The relative quiet of the HDIM notwithstanding, French President M. Nicolas Sarkozy put a spotlight on OSCE issues during the course of the meeting. Speaking at a conference in Evian, France, on October 8, he responded to a call by Russian President Dmitri Medvedev, issued in June during meetings with German Chancellor Angela Merkel, for a new “European Security Treaty” to revise Europe’s security architecture – a move seen by many as an attempt to rein in existing regional security organizations, including NATO and the OSCE. President Sarkozy indicated a willingness to discuss Medvedev’s ideas, but argued they should be addressed in the context of a special OSCE summit, which Sarkozy suggested could be held in 2009.
The escalating global economic crisis was also very much on the minds of participants at the HDIM as daily reports of faltering financial institutions, plummeting markets, and capital flight promoted concerns over implications for the human dimension. Several delegations voiced particular concern over the possible adverse impact on foreign workers and those depending on remittances to make ends meet.
The human rights and humanitarian concerns stemming from the war in South Ossetia will likely come into sharper focus in the lead up to the December OSCE Ministerial in Helsinki as talks on the conflict resume in Geneva, and OSCE and other experts attempt to document the circumstances surrounding the outbreak of fighting and current conditions. The coming weeks can also be expected to bring renewed calls for an overhaul of the human dimension and the ODIHR by those seeking to curb attention paid to human rights and subordinate election monitoring activities. It remains to be seen whether Kazakhstan will fulfill the commitments it made a year ago in Madrid to undertake meaningful reforms by the end of this year. There is also the risk that a deepening economic crisis will divert attention elsewhere, even as the resulting fallout in the human dimension begins to manifest itself. It is unclear what priorities the Greek chairmanship will be set for 2009, a year that portends peril and promise.
(1) OSCE Human Dimension Implementation Meetings are held every year, unless there is a Summit. Summits of Heads of State or Government are preceded by Review Conferences, which are mandated to review implementation of all OSCE commitments in all areas (military-security, economic and environmental cooperation, and the human dimension).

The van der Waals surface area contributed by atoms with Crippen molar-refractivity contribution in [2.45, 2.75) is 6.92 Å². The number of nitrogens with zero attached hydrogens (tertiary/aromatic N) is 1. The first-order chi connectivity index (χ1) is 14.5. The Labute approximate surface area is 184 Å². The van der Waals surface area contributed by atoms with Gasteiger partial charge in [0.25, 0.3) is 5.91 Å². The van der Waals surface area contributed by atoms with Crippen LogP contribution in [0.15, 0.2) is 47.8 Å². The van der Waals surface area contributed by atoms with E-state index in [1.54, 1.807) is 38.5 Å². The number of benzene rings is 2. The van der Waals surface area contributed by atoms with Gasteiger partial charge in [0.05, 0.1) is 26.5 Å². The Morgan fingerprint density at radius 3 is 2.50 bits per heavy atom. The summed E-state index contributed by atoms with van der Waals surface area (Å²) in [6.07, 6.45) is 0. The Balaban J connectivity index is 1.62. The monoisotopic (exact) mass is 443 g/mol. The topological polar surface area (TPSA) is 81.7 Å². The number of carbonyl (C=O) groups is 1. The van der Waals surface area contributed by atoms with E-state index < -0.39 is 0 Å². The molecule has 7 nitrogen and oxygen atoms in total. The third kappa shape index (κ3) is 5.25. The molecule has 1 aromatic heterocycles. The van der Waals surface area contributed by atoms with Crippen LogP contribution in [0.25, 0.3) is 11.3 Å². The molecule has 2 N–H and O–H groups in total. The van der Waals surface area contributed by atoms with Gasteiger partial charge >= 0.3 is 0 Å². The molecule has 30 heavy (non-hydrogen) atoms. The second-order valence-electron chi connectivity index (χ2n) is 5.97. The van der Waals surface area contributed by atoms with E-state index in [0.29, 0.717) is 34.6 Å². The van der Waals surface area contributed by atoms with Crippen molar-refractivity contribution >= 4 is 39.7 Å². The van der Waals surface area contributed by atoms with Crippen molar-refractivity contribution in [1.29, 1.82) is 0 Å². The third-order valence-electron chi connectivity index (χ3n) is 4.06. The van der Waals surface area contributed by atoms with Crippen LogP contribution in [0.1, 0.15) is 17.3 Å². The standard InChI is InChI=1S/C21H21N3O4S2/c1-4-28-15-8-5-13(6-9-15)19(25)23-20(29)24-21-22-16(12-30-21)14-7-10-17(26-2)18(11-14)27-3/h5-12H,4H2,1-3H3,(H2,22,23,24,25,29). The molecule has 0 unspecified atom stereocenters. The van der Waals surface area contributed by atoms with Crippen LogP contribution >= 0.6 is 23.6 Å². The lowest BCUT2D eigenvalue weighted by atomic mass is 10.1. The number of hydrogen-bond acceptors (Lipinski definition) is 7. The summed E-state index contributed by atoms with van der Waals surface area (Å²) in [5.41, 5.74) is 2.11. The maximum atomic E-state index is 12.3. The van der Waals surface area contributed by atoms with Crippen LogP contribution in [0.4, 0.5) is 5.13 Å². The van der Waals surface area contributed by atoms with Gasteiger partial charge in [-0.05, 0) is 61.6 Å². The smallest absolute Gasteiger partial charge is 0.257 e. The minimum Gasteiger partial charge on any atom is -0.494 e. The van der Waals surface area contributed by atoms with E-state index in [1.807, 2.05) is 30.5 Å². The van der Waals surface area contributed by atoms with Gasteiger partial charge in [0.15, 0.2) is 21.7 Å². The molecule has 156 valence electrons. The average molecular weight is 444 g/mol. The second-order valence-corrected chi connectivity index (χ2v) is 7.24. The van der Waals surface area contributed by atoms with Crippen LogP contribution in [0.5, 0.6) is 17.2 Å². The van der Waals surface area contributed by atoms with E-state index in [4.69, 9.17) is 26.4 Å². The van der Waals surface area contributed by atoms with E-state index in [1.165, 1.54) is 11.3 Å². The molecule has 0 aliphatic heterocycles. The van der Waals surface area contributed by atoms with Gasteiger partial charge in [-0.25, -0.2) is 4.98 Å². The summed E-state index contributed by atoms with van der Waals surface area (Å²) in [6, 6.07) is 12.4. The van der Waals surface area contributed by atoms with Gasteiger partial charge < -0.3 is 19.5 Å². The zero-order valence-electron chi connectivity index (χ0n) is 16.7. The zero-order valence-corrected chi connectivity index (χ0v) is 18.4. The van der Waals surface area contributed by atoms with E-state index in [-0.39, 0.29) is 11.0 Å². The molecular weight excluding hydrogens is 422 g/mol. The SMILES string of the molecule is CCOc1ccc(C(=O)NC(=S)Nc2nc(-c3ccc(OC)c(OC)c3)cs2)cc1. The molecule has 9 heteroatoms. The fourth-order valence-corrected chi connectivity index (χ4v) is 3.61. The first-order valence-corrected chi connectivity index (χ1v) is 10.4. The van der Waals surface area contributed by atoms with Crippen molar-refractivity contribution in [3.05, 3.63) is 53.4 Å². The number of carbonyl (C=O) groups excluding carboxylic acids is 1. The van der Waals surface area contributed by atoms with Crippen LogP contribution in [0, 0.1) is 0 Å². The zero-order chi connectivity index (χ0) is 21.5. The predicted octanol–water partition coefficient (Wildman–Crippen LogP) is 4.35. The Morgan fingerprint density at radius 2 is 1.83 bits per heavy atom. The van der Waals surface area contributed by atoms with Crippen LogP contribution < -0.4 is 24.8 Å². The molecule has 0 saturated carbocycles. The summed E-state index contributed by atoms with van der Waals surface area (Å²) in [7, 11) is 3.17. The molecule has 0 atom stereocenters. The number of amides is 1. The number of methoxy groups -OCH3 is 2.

(2) Helsinki Document 1992, The Challenges of Change, IV (16).
(3) Interestingly, at the session on human rights and counterterrorism, moderator Zbigniew Lasocik, member of the United Nations Subcommittee on Prevention of Torture, noted that Poland’s Constitutional Court had, the previous day, struck down a 2004 law that purported to allow the military to shoot down hijacked commercial aircraft – even if they were being used as weapons like the planes that killed thousands of people on 9/11. The Court reportedly reasoned that shooting down an aircraft being used as bomb would infringe on the constitutional protection of human life and dignity of the passengers.
(4) Turkmenistan sent a representative to the HDIM in 2005 for the first time in several years. While responding to criticism delivered in the sessions, the representative appeared to focus more on monitoring the activities of Turkmen NGOs participating in the meeting. Turkmenistan subsequently complained that certain individuals who had been charged with crimes against the State should not be allowed to participate in OSCE meetings. Turkmenistan officials did not participate in the 2006 or 2007 HDIMs. Participation in the 2008 meeting would have been a welcome signal regarding current political developments.
(5) The HCNM had previously expressed concern regarding Hungary’s overreach vis-a-vis ethnic Hungarian minorities in neighboring countries. In 2004, Hungary held a referendum on extending Hungarian citizenship to ethnic Hungarians abroad – an idea that still holds political currency in some quarters of Hungary – but the referendum failed due to low voter turnout.